Cast your minds back to those early years in your career and the most useful lessons you learned, where you picked up the skills you have today and remember how crucial some of that early development was to reaching the next step – your first promotion.
I have spoken with a number of other ecologists on the issue of early career ecologist development and exploitation on Facebook groups, WhatsApp groups and I have read an excellent article on the CIEEM website by Marcus Kohler and an InPractice articles by Tilly Tilbrook (March 2021) and Sally Hayns (June 2022). I agree with the concerns others have raised and indeed it is the overwhelming consensus within the industry that we must improve.
I have since attended three meetings arranged by CIEEM to look at the issues surrounding assistant/graduate ecologist exploitation and development, with a combination of poor working conditions and underinvestment in staff development leading to the stifling of career progression. It is also clear that presently, there is a shortage of experienced ecologists industry-wide as a result.
It was following the last of these meetings that an idea struck me. One which I hope could lead to an improvement in the quality of training that early career ecologists receive, improved prospects for professional development and indeed the better treatment of new staff. It is entirely centred around in-house and on-the-job training.
With that in mind, I’ll draw you back to those memories of when you were first starting out in ecology. If like me, your degree wasn’t titled ‘Applied Ecology for Consultants’, then I imagine your survey skills were lacking and your dissertation looked nothing like a Preliminary Ecological Appraisal (PEA) report. I can recall a number of very useful training courses I have attended, but most of what I know now I have learned on the job. I learned from colleagues in the field (here come some shout-outs!), like a week of water vole surveying with James Pattenden, PEA and great crested newt (GCN) surveys with my line manager Tom Smith and learning to identify bat roosts with my brother, Dan (ecology runs in the family). Those experiences were all in the first three years of my career and those survey skills are still with me another 15 years later. If you are an ecologist with knowledge that you can pass on, then what I want to inspire in you is the opportunity to be a great teacher and leave your mark on someone else’s professional development.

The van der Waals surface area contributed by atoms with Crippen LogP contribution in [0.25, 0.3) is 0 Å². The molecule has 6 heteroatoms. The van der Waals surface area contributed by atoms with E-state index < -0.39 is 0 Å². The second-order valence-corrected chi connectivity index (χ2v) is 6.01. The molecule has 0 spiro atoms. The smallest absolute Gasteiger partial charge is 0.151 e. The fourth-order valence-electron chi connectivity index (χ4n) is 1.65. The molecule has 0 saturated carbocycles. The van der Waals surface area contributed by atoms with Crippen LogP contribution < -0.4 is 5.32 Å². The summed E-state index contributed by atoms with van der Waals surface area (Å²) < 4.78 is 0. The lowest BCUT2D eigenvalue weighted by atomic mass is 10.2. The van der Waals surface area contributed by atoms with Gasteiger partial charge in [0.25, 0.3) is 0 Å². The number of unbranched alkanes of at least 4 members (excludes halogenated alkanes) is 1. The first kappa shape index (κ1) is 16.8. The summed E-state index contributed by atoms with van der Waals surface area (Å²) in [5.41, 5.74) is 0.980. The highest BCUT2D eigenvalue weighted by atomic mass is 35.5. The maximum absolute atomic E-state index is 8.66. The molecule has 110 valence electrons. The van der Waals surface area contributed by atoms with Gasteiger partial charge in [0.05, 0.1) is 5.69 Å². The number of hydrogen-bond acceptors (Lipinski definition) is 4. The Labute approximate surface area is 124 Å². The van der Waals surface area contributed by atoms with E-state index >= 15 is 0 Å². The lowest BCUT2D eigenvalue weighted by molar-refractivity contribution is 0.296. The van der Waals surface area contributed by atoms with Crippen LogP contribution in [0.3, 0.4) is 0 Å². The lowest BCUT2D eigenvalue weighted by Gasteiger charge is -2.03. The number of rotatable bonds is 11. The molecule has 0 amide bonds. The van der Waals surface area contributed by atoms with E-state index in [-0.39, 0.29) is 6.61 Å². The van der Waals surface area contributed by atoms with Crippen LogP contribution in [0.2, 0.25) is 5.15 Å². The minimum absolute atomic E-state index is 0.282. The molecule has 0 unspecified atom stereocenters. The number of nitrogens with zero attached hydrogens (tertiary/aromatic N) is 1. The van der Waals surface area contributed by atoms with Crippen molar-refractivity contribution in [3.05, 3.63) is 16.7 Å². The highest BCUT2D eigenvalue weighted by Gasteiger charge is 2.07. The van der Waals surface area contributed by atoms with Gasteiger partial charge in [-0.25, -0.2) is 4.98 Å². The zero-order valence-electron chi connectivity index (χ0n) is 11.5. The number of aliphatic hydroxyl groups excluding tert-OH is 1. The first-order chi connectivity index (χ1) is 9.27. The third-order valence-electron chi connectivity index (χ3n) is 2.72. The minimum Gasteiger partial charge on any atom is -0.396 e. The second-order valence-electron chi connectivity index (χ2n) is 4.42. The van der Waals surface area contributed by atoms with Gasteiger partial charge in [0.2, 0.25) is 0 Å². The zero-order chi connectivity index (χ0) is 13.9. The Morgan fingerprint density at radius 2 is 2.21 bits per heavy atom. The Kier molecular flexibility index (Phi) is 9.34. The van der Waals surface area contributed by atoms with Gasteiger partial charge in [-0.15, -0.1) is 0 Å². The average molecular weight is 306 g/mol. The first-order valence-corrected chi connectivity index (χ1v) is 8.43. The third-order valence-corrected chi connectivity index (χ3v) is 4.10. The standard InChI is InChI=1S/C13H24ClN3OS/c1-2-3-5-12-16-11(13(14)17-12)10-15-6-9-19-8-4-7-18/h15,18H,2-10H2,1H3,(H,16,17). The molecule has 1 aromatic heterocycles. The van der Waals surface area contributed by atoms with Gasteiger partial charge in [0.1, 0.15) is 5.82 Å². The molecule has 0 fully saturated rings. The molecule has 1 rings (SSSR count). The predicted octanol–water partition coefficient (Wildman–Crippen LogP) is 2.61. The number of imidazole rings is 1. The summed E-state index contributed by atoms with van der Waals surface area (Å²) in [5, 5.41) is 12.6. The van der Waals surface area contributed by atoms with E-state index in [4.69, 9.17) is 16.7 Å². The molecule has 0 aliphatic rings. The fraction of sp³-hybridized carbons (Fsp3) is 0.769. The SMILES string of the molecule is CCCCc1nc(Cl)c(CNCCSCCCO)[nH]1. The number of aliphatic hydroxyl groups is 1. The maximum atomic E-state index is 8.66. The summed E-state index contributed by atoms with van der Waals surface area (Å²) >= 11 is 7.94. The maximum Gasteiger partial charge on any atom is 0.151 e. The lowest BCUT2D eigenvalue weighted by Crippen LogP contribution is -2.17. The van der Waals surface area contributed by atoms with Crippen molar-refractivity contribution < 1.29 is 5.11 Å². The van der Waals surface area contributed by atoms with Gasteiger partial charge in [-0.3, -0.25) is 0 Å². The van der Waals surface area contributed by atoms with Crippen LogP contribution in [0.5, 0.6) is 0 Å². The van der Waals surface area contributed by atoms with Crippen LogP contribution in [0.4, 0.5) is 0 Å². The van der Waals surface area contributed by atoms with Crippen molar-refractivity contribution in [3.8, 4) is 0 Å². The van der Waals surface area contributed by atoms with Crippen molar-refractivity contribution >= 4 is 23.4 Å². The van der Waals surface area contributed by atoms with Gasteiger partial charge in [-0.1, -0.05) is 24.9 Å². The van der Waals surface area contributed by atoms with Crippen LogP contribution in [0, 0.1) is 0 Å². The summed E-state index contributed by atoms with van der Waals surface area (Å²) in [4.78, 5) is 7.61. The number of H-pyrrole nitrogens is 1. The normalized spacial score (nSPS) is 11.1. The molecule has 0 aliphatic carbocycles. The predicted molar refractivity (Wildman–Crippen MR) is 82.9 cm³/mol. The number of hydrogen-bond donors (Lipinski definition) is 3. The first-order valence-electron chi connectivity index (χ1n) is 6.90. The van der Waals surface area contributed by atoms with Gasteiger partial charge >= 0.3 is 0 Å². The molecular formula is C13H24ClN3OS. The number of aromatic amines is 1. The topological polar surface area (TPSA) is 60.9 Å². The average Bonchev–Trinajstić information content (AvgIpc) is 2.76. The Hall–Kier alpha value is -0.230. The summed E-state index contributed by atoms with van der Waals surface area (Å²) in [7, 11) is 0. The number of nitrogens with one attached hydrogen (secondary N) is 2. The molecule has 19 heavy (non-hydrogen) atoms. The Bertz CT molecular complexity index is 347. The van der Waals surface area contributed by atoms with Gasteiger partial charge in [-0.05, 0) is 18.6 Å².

What I have proposed to CIEEM and I hope will be considered in the future, either through a formal accreditation or within your own company policy, is an early career ecologist training plan that aims to ensure ecologists in their first full time role are achieving 120 hours of training a year for the first 2 years of their career – I think we can all agree that the mandated 30 hours of Continuing Professional Development (CPD) as a CIEEM member is not enough to furnish you with a sufficient grounding in ecological consultancy when you first come into the work place. This may sound costly, however with a greater focus on unstructured learning and what we refer to as ‘work shadowing’, it doesn’t have to be.